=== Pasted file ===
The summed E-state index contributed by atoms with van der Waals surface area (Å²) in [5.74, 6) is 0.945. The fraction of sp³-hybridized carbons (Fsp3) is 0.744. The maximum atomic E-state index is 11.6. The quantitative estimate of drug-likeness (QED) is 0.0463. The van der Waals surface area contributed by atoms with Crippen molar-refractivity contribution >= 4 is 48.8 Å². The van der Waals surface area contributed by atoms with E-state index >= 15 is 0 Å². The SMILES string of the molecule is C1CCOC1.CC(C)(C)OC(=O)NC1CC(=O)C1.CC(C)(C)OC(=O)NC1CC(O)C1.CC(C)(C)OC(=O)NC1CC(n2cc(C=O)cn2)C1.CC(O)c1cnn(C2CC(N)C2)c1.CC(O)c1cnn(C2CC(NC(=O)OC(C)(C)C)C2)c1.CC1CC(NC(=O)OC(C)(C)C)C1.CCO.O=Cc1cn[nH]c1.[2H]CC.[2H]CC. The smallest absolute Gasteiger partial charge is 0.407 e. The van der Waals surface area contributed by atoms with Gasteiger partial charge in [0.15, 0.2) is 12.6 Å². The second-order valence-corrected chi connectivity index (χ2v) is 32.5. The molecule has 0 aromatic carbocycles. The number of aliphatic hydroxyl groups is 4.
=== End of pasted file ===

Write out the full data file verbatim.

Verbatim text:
The summed E-state index contributed by atoms with van der Waals surface area (Å²) in [5.74, 6) is 0.945. The fraction of sp³-hybridized carbons (Fsp3) is 0.744. The maximum atomic E-state index is 11.6. The quantitative estimate of drug-likeness (QED) is 0.0463. The van der Waals surface area contributed by atoms with Crippen molar-refractivity contribution >= 4 is 48.8 Å². The van der Waals surface area contributed by atoms with E-state index >= 15 is 0 Å². The SMILES string of the molecule is C1CCOC1.CC(C)(C)OC(=O)NC1CC(=O)C1.CC(C)(C)OC(=O)NC1CC(O)C1.CC(C)(C)OC(=O)NC1CC(n2cc(C=O)cn2)C1.CC(O)c1cnn(C2CC(N)C2)c1.CC(O)c1cnn(C2CC(NC(=O)OC(C)(C)C)C2)c1.CC1CC(NC(=O)OC(C)(C)C)C1.CCO.O=Cc1cn[nH]c1.[2H]CC.[2H]CC. The smallest absolute Gasteiger partial charge is 0.407 e. The van der Waals surface area contributed by atoms with Gasteiger partial charge in [0.15, 0.2) is 12.6 Å². The second-order valence-corrected chi connectivity index (χ2v) is 32.5. The molecule has 0 aromatic carbocycles. The number of aliphatic hydroxyl groups is 4.